"I think it is deliberately mendacious," stated CNN's Piers Morgan on Wednesday. "It is a deliberate attempt to lie and smear about Mitt Romney. And I find it contemptible. I mean I'm really appalled." The three networks showed no such disdain for the ad which will air in battleground states, because they failed to even mention it on Tuesday and Wednesday. [Video coming soon.]
You have to hand it to CNN: Even with abysmal ratings, the 24-hr news network manages to keep things gay. Anderson Cooper officially “came out” in early July, joining fellow anchor Don Lemon on the out-of-the-closet news team.
And it’s not just the on-air talent. CNN has a has a special relationship with Gays and Lesbians Allied Against Defamation (GLAAD), the activist group. CNN parent TimeWarner is a “Platinum Underwriter” of the GLAAD Media Awards. So are the three broadcast networks. What makes CNN special is its give-and-take with GLAAD.
CNN has mentioned or turned to GLAAD for opinions and expertise on gay-related stories at least 41 times in the last two years. That’s compared to just two mentions on the three broadcast networks combined. In many cases, GLAAD’s view was presented unopposed.
The Big Three networks largely yawned at Majority Leader Harry Reid's wild charge on the Senate floor on Thursday that GOP presidential candidate Mitt Romney hasn't paid taxes in 10 years. ABC, CBS, and NBC failed to mention it on the evening newscasts on Thursday. On Friday morning, CBS This Morning was the lone broadcast morning show to report on Reid's "explosive accusation," as correspondent Nancy Cordes put it.
By contrast, all three networks covered Rep. Joe Wilson's 2009 "you lie" shout at President Obama at the State of the Union within 24 hours and were unanimously scandalized at the "stunning moment" in the House chamber, as then-anchor Charles Gibson labeled it on ABC's World News. Both ABC and CBS trumpeted Wilson's outburst as the "shout heard 'round the world."
A rather shocking thing happened on CNN's Anderson Cooper 360 Thursday.
Not only did the host and his guests David Gergen and John King claim presumptive Republican presidential nominee Mittt Romney is right that he left Bain Capital prior to any companies it held outsourcing employees, Gergen accused President Obama of "playing a very rough form of politics" counter to what he promised when he ran in 2008 (video follows with transcript and commentary):
CNN is anything but the Centrist News Network on gay issues, and that’s certainly going to be true now that its twice-in-prime-time star Anderson Cooper is out of the closet. CNN’s Reliable Sources reviewed this issue on Sunday with three guests: two delighted gay journalists and TV critic Eric Deggans, who wrote on The Huffington Post that conservatives should be banned: “When does a news organization exclude the haters?”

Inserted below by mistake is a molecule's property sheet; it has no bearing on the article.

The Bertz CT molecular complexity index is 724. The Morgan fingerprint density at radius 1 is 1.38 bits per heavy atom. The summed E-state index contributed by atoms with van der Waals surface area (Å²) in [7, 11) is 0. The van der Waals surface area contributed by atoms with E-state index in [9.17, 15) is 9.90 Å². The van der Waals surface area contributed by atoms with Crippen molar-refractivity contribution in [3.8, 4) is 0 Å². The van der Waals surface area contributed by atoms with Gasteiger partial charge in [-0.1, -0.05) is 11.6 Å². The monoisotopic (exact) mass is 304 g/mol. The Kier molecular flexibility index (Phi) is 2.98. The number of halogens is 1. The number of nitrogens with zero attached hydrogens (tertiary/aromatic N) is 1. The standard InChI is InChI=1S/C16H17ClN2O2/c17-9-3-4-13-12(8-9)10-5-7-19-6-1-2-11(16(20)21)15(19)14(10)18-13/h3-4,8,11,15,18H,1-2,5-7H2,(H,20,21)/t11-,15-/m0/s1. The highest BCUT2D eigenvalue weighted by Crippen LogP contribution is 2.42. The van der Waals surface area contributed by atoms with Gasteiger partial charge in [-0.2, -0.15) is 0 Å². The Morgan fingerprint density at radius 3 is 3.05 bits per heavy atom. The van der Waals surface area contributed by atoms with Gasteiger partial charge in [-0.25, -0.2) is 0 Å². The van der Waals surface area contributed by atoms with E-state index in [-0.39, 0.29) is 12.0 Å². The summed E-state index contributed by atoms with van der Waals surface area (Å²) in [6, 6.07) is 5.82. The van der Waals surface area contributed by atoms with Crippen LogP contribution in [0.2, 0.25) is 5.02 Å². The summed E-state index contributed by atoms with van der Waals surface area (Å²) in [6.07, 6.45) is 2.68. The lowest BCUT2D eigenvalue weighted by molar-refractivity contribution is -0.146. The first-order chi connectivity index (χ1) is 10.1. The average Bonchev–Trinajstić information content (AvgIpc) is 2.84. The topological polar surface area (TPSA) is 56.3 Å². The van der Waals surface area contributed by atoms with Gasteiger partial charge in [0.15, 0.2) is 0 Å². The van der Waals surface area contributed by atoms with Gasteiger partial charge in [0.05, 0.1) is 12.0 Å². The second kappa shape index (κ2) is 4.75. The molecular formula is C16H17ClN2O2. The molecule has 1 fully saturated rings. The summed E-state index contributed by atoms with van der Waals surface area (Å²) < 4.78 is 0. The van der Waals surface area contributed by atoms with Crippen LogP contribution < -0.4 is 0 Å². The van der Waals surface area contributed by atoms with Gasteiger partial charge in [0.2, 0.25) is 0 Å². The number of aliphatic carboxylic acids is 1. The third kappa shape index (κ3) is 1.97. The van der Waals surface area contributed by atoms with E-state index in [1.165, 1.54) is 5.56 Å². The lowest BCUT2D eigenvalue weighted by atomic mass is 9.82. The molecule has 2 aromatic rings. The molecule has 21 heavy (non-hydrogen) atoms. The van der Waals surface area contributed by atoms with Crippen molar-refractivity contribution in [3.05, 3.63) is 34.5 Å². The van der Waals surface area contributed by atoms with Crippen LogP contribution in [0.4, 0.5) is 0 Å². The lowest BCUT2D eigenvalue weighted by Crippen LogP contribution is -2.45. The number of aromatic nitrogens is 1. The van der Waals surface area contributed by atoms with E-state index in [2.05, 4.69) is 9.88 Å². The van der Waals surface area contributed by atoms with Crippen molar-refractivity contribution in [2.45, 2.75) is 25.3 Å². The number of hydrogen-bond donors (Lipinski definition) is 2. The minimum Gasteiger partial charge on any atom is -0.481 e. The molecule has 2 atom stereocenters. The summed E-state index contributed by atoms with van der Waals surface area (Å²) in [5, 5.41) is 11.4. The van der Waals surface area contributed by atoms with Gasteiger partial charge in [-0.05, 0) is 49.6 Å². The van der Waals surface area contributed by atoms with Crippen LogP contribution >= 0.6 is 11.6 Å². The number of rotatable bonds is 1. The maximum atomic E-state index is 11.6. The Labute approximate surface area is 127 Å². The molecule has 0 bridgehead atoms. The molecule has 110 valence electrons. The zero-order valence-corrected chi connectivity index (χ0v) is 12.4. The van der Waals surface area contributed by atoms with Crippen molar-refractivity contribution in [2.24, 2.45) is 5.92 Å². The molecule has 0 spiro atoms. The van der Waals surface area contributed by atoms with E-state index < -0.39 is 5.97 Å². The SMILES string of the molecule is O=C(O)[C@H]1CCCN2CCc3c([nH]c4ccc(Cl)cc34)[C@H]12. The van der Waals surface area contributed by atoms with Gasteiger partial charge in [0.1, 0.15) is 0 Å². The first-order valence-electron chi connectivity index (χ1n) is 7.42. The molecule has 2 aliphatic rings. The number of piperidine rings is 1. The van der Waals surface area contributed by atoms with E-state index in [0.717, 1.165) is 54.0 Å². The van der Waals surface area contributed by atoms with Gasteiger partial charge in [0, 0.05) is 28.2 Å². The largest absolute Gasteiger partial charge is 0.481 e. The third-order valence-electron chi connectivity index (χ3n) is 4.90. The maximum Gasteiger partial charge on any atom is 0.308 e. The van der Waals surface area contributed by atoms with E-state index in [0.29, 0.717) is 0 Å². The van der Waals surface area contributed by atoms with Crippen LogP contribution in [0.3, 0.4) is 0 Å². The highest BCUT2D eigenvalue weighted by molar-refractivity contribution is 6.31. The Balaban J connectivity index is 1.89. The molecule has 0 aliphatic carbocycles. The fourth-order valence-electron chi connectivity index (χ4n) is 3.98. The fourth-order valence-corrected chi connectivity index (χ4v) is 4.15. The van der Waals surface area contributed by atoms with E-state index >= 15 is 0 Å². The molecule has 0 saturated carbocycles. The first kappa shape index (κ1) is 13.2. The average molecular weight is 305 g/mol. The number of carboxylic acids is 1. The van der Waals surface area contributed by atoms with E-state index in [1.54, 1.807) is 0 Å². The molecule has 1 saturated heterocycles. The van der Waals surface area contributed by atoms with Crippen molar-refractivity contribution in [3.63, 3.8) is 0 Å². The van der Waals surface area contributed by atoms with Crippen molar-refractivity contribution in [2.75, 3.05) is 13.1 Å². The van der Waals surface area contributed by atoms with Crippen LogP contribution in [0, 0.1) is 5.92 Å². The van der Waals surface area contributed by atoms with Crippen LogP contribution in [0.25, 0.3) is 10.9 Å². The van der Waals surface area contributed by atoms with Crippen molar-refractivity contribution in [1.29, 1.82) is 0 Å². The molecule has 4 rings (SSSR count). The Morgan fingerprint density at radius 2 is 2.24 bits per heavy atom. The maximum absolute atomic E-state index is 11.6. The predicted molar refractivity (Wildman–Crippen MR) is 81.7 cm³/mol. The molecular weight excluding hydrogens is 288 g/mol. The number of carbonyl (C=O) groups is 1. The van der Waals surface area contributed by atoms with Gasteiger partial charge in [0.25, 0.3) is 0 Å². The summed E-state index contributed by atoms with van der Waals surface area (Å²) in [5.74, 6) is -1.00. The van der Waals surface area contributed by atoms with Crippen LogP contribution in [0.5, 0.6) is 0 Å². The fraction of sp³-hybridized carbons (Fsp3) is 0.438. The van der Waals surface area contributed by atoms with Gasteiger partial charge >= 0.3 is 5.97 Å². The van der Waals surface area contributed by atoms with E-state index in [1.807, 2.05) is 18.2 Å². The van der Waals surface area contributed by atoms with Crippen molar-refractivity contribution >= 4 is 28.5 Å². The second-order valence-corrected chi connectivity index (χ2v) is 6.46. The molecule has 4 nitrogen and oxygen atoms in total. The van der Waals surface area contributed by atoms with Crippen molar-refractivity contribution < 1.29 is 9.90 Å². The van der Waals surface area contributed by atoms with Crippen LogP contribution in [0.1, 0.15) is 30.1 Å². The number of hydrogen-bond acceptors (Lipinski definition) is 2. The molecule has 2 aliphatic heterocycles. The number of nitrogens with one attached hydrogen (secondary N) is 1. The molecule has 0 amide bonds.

Viewers were told Cooper came out because he was afraid to be on “the wrong side of history” when he would look “completely out of the mainstream.” So who would care whether Cooper can be seen as fair to two sides. “What two sides?” seems to be the company line:
NBC's coming out party for Anderson Cooper featured soundbites from gay journalists, his being hailed as a "powerful voice" and an "advocate" for the gay and lesbian community, and panel members approving of his admitting to being gay, all on Tuesday's Today show.
"[H]e will have a powerful voice being an advocate for the gay and lesbian community," offered Natalie Morales. Ironically, her "Today's Professionals" panel then brushed off sentiment that Cooper's "coming out" would hurt his career or his journalistic integrity.
Longtime CNN anchor Anderson Cooper has finally said it: “Fact is, I’m gay.” In an e-mail to Andrew Sullivan at The Daily Beast/Newsweek, Cooper declared, “I've always believed that who a reporter votes for, what religion they are, who they love, should not be something they have to discuss publicly. As long as a journalist shows fairness and honesty in his or her work, their private life shouldn't matter.”
Well, in that case, Cooper fails, despite his claim “I’m not an activist.” His work on gay issues hasn’t had fairness -- matching an aggressive pro-homosexual bias at CNN – perhaps in part to keep angry gay activists at bay.
The media crusade to redefine marriage has taken a radical turn. Media outlets have put a spotlight on the narcissistic practice of “self-marriage,” in which a person marries himself or herself in a formal ceremony.
CNN’s sister network HLN provocatively titled a June 1 piece “Is self-marriage for you?” The HLN piece cited several examples of people who have “taken vows of self-marriage as a way of contractually binding themselves to matrimonial values,” quoting psychologist Brian Powell: “It doesn’t surprise me that people who live alone want some type of acknowledgment from others that this is a reasonable choice.”